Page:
Joyce’s Butterscotch Refrigerator Cookies
Oftentimes, the best recipes are the ones passed down from generation to generation, from family to friends. My dear friend Joyce was kind enough to share her favorite childhood cookie recipe with me. Her grandmother made them for her when she was just a little mouse. They’re simple and straightforward to make—and waaaaay too easy to inhale.
Here’s part of the original, typewritten recipe from Joyce’s grandmother, Helen Blatchford Parlee, circa 1948.
This cookie is marvelously chewy, and gets its rich, butterscotch-y flavor from a hefty amount of brown sugar and vanilla extract.
What’s a refrigerator cookie?
You know those tubes of slice-and-bake cookie dough that are right by the eggs in almost every major market? Think of refrigerator cookies as their old-fashioned, made-from-scratch auntie.
I love refrigerator cookies because they’re so convenient. I mean, talk about having fresh cookies on command. Just make the dough, roll it up in wax paper, toss it in the fridge, then slice and bake as the mood strikes you!
The dough will stay fresh for about a week or so in the fridge. If it lasts, that is.
Shortening vs. butter
Now, normally, I’m an all-butter kind of gal when I bake. Sometimes, I even use olive oil. That said, there’s definitely a time and place for vegetable shortening—or lard, for that matter (hello, flaky pie crusts!).
When do use it, I usually buy Crisco in its relatively newfangled stick form, because it’s really easy to measure and store. If you don’t want to deal with shortening, substitute butter in this recipe.
A stick of Crisco shortening, cut in half
Make the dough at least a few hours before you want to bake the cookies, because it needs time to chill and firm up before slicing.
Joyce’s Butterscotch Refrigerator Cookies
1 1/2 cups flour
1/2 tsp. baking soda
3/4 tsp. salt
1/2 cup shortening
1 cup brown sugar, firmly packed
2 tsp. vanilla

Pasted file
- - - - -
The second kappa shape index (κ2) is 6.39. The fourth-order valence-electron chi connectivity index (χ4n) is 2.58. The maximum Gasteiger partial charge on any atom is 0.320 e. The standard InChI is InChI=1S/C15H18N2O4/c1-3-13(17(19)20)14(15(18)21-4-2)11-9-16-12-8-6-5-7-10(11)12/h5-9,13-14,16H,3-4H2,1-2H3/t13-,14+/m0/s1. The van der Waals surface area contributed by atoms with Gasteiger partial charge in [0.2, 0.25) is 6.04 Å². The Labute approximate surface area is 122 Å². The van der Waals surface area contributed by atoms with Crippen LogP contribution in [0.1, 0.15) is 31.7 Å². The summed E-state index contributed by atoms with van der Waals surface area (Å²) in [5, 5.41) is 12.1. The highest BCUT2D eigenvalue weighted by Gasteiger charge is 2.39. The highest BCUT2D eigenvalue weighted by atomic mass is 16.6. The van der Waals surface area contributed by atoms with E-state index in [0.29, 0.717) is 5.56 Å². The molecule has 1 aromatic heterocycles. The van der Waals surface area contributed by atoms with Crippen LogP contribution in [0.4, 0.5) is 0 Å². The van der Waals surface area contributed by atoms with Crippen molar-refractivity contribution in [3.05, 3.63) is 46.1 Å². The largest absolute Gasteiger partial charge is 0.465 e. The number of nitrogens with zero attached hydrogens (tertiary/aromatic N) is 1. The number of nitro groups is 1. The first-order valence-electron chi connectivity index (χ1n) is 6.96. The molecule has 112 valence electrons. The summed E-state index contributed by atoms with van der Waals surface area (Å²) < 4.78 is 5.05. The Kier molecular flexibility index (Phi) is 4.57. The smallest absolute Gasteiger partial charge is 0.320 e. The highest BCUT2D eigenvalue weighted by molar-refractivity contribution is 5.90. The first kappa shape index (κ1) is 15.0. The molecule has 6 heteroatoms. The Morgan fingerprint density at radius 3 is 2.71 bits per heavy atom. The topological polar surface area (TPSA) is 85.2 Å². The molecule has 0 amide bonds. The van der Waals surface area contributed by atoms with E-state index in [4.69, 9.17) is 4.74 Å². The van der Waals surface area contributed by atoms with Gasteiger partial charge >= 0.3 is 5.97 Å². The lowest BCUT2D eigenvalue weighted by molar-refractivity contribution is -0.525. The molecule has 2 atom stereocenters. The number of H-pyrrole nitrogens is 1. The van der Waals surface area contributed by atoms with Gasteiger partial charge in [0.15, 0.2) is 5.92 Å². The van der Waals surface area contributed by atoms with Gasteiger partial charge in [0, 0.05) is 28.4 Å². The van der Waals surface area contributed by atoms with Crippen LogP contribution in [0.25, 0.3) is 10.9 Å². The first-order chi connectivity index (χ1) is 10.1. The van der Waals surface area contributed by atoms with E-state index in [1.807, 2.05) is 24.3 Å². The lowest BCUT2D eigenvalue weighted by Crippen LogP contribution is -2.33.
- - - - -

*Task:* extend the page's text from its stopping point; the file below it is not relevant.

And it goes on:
Makes about 3 dozen cookies
Make the butterscotch cookie dough
Put the flour, baking soda, and salt in a medium-sized bowl.
Mix them together with a whisk to combine.
Put the shortening in the bowl of your stand mixer (or in a large mixing bowl, if you’re using a hand-held mixer). Beat it on medium-high for a few minutes to fluff it up.
You want it to look about like this:
Scrape down the sides of your bowl with a spatula.
Toss in the brown sugar.
Beat the brown sugar and shortening together for a few minutes until well combined.
Add the egg and vanilla extract.
Beat on medium-high to combine well.
Add in the flour mixture.
Beat quickly to combine well. Stop mixing when the dough just comes together and all the flour is mixed in. If you beat it too long, it can make the dough tough.
Chill the butterscotch cookie dough
When the dough is made, you’re ready to chill it. Grab a piece of wax paper that’s maybe a foot-and-a-half long and set it on your counter.
Spoon the dough out into the center of the wax paper.
With your hands, form it into a log that’s about 2 inches in diameter, give or take.
Pull one edge of the wax paper over it, like this:
Wrap the paper around the dough tightly and roll it up.
When it’s rolled up, twist the ends tightly.
Pop it into the fridge for at least a few hours to firm up the dough.
Slice and bake the cookies once the dough is cold
After a few hours, your dough should be nice and firm. (If you don’t let it firm up, it will be really hard to slice.)
When you’re ready to bake, preheat your oven to 350 degrees. Line a sheet pan with parchment paper or a silicone baking mat.
Unwrap the dough and slice off as many cookies as you want to bake. Slice them about a quarter-of-an-inch thick or so.
Space the cookies out on your prepared sheet pan.
Bake at 350 degrees for about 10 minutes.
You want the cookies to be just golden brown.
The bottoms will look like this:
Let them cool on the pan for about 5 minutes, then transfer them to a wire rack to finish cooling.
If you’re inclined, these cookies would make amazing ice cream sandwiches.
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